Raise in Special Consumption Tax (ÖTV) affects the secondhand car market negatively in Turkey. Van Car Dealers’ Cooperative chairperson İsmet İnan stated that the capital of car dealers shopkeepers reduced by half and added they did not predict a drop in prices.
The amendment, including the raise of ÖTV, entered into force on September 5. The secondhand car market has become depressed over the tax raise. Car dealers have been seeking ways to prevent depression in the market.
Pandemic hits car workers hard in Kurdish city of Van
One of the industries in Turkey hit hard by the pandemic has been the auto repair industry.
Following the introduction of lockdowns in Turkey travel bans have been implemented. The auto industry workers in Turkey’s eastern province of Van (Wan) whose livelihood depends on auto repair have been very much effected by the decrease of travels as people have began to stay home more, the numbers of automobiles to be repaired have been reduced, which in turn has caused auto repair industry workers to lose a substantial amount of income.
Auto repairman Mehmet Ö. Has been selling spare parts for automobiles for 20 years. “The parts that I sell are the parts that we can get from wrecked cars after traffic accidents. Before the pandemic at least 2 or 3 wrecked cars arrived to my shop every month. That means more spare parts to sell. After the pandemic though, we now only have one wrecked car in a month. That means I can only recover a few spare parts to sell in a month,” he said.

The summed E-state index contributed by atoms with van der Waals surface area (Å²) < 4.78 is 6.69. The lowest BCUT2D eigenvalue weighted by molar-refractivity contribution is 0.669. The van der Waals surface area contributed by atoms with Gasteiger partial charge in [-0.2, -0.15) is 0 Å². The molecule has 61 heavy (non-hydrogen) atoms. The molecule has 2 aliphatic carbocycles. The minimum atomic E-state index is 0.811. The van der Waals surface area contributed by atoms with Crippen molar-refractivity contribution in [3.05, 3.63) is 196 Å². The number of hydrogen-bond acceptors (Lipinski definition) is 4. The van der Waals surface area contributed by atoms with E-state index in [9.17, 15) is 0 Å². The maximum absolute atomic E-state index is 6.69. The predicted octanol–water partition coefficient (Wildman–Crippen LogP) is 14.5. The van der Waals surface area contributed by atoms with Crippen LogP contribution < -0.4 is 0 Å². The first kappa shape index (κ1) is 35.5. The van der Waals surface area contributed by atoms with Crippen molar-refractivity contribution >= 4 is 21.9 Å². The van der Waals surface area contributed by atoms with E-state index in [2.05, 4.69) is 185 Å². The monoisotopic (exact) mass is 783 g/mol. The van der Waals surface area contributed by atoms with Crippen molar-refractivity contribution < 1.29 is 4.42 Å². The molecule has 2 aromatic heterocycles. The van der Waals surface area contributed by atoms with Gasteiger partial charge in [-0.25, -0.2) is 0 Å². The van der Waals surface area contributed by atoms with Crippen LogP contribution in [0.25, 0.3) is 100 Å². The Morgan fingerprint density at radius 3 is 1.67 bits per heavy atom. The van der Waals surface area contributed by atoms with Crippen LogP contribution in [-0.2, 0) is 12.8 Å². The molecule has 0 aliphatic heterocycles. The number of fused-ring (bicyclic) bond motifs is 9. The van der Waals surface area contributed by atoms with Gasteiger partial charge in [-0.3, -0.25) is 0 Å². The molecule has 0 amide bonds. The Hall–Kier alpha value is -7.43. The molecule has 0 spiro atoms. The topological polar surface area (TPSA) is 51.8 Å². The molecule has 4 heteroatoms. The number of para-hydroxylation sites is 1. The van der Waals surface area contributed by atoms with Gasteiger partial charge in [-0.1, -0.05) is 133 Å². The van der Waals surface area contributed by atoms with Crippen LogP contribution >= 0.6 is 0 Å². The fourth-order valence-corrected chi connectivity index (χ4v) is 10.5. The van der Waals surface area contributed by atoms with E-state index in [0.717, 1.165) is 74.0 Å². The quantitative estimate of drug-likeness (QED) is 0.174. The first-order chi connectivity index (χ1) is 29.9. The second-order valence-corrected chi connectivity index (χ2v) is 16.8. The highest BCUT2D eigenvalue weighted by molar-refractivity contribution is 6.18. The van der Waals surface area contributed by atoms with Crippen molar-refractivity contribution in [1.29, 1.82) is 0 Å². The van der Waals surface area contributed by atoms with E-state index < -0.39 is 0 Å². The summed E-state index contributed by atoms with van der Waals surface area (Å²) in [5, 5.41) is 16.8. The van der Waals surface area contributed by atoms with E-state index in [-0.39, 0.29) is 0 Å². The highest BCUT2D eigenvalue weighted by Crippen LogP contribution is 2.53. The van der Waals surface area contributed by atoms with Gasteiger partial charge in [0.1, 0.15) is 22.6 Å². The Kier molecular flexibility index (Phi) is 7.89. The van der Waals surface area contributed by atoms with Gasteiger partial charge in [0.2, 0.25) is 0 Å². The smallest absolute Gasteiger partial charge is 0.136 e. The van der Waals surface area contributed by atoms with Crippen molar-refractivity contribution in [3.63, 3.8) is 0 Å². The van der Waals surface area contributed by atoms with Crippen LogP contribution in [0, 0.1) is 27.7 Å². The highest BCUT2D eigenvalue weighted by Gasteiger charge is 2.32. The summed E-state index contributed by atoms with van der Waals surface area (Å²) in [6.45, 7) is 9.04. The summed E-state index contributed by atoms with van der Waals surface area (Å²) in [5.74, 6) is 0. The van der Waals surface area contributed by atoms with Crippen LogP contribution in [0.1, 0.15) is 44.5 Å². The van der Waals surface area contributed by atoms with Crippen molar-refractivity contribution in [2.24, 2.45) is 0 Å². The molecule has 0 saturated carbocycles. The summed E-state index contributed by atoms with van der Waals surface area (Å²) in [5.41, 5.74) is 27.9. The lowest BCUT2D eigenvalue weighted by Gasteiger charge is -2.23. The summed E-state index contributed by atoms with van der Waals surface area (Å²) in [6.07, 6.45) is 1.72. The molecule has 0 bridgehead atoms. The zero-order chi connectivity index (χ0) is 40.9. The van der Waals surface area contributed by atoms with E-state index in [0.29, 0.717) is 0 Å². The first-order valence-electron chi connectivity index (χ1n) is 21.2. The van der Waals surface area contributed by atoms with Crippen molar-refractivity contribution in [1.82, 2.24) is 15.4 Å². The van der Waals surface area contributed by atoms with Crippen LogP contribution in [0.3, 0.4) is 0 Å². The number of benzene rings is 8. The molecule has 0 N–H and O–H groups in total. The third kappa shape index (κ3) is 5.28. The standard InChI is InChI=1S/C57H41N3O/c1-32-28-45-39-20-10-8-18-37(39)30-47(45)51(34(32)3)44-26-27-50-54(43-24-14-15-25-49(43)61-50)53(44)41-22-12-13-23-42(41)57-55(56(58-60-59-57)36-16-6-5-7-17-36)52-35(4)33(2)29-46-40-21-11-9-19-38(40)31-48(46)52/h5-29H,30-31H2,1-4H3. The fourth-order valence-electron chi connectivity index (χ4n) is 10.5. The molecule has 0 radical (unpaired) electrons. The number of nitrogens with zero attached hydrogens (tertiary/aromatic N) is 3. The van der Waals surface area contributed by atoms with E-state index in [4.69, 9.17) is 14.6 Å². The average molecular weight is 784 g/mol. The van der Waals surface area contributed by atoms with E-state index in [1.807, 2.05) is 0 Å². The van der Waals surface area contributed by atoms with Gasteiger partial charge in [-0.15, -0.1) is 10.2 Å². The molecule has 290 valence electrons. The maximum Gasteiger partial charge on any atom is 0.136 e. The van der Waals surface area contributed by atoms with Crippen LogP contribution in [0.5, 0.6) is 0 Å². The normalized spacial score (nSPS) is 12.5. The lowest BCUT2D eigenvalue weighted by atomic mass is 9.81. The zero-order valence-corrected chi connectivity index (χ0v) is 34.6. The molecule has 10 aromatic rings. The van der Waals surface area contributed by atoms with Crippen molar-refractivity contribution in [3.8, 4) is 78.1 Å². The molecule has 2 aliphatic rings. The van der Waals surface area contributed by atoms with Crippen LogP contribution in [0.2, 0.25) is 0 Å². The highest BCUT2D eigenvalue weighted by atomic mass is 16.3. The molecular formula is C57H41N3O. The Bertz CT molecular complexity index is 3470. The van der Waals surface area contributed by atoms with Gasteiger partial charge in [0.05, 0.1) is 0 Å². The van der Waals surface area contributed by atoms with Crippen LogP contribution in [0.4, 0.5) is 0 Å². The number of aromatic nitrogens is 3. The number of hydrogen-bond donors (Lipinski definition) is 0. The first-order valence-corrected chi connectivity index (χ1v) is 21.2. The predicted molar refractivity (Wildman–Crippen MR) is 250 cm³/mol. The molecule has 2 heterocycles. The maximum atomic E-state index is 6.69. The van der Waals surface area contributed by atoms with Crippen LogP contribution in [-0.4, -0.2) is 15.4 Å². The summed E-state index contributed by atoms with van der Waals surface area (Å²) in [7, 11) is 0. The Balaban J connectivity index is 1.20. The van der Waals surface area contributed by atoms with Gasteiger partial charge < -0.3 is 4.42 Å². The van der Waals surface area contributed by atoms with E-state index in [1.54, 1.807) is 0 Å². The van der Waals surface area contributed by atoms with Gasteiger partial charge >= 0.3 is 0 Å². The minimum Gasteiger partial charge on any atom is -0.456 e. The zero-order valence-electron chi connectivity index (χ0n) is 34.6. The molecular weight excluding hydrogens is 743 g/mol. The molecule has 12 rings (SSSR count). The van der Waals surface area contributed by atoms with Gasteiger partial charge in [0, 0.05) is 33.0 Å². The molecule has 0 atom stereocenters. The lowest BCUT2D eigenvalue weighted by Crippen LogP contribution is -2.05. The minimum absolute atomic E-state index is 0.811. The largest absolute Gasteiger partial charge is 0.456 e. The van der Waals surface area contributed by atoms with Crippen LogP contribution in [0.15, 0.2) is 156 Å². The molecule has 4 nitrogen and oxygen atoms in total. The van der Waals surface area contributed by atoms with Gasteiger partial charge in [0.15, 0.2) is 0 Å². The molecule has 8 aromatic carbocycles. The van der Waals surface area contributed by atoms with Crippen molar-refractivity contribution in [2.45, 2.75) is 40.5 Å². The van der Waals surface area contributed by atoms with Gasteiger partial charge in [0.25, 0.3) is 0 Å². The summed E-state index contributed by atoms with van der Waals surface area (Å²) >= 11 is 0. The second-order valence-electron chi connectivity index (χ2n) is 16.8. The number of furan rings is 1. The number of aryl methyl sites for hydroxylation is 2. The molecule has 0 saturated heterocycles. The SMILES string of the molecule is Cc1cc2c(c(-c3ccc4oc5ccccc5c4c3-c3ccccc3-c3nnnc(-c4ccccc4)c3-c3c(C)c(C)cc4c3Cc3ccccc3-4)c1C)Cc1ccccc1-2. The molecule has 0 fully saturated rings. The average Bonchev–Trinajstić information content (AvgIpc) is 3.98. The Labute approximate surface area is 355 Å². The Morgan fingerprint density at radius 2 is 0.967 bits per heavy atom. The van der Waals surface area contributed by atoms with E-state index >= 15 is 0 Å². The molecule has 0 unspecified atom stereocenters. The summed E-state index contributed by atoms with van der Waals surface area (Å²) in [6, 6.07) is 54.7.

“I had to dismiss all my workers and started working alone in my business after the pandemic. The economy was hit so hard that sometimes I only earn 100 Turkish Lira [under £9] at the end of a day.”
What about the state support? “The state talks about how they have taken precautions for the businesses not to go bankrupt during the pandemic, but the business owners in the auto repair industry have never seen such support. I just hope that the lockdowns would be lifted as soon so that the automobiles and the travelers can hit the roads again, because our livelihood depends on travelling cars,” he said.
Auto repair industry workers in Van seem so young. As you walk along the repair shops, you notice the child-labourers.
One of them is Yavuz, who is 14 years old. “I never really had enthusiasm to study, my big brother finished college, but he now works in a super market. So what good can studying bring me?” he said.
Since the pandemic hit his employer’s business, Yavuz is also worried that he may also lose his job. However, he is hopeful about his future as a young hard-working Kurdish boy as he is keen to learn the art of repairing cars and automobiles. “I am doing my best to learn from my boss. One day, I can open up my own business and I can be a master of my own business in the auto repair industry,” he said.
Another young boy is Umut, who is 16 years old. He had to quit his school after the “online-education” system was adopted in Turkey. Since he has no laptop or a stable internet connection at his home, he was unable to continue his education at home.
“The classes have been held online for a year now. Neither me nor none of my school friends have been able to study at home. So I started working here to support my family and to learn a trade.” he said.